Official comments from the Environmental Protection Agency on the Moffat Collection System Project have been critical of the U.S. Army Corps of Engineers’ methodology in determining environmental impacts from the project.
But Grand County Commissioner James Newberry said Denver Water’s proposed mitigation and enhancement would address those concerns.
“The EPA is just reiterating what they said from the very start, and basically, what’s going on with that is those are a lot of the same comments that Grand County had,” Newberry said. “These are the same comments that have been going on. What we did with the mitigation and enhancements and the Colorado River agreement addresses those questions.”
Denver currently diverts a large amount of water from the Fraser River through the Moffat Collection Tunnel. The current project proposal seeks to triple the capacity of the Gross Reservoir in Boulder County. Denver water currently diverts 60 percent of the upper Fraser River’s flows, and the project would see even more water drawn from the river. The cost of the project is expected to be around $360 million.
The EPA’s 22-page letter to the Corps of Engineers contains a number of recommendations, including expanding proposed mitigation of the project’s impacts on the Fraser and Colorado rivers.
“As mentioned throughout this comment letter, the documentation of proposed mitigation for project impacts is inadequate to determine compliance with this section of the Guidelines,” the letter states.
The EPA recommended additional mitigation measures such as adding additional bypass flows during low-flow periods, replacing riffle-pool complexes in affected rivers, and moving diversion structures lower in the watershed to increase wetted habitat.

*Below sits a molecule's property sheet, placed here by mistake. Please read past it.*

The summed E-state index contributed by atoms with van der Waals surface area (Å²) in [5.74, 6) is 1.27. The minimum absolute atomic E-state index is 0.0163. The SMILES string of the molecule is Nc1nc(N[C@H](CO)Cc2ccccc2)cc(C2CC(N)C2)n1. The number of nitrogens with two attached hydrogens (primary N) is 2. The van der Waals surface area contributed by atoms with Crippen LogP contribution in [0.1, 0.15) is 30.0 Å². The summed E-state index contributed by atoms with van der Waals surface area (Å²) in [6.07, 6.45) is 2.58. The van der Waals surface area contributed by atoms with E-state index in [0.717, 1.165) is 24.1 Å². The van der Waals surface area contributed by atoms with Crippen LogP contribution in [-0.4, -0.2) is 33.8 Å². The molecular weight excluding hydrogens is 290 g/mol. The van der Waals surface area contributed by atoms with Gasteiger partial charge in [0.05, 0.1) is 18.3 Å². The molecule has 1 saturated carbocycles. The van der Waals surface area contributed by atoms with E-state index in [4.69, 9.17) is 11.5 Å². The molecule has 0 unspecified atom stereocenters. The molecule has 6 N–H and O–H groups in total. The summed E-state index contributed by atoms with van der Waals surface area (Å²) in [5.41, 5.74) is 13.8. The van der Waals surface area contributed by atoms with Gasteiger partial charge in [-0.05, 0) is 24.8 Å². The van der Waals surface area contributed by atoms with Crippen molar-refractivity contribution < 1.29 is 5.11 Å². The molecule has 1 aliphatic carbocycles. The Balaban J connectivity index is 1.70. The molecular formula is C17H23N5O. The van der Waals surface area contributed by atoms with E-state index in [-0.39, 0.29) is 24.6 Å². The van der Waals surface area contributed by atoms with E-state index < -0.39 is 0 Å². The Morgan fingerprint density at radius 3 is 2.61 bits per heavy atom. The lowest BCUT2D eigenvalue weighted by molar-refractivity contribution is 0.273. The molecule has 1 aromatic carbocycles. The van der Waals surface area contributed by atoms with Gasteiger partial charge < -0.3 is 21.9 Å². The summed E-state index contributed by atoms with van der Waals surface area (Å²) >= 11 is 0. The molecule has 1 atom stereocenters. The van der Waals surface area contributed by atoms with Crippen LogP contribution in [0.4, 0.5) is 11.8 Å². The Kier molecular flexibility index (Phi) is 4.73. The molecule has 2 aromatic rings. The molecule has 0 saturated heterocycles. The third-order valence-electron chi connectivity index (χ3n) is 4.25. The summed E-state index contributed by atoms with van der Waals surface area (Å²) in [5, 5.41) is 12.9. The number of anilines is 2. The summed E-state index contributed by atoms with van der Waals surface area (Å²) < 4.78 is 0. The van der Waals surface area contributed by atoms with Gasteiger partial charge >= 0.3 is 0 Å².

The county’s comments, contained in a two-page letter, also criticized the Corps of Engineers’ conclusions on environmental impacts, though it stated that understanding impacts was “fraught with uncertainty.”
“Because of these inherent uncertainties, the County would like to emphasize its support for the general approach to mitigation embodied in Denver Water’s Conceptual Mitigation Proposal that includes measures described as mitigation and additional environmental protections,” the letter states.
The letter also touts Denver Water’s participation in Learning By Doing, an adaptive management process that could see mitigation measures change in order to prevent declines in river health and improve conditions in certain areas.
The project has drawn lots of criticism in recent months, and not just from the EPA. A Boulder County Commissioners meeting in June was dominated by voices critical of the project’s impacts on Boulder County.
But Newberry said those involved need to move on.
“Why argue about (the data)?” Newberry said. “Let’s get into the river, get the scientists in the river, and get started on fixing this thing. That’s our mantra.”
Hank Shell can be reached at 970-887-3334 ext. 19610.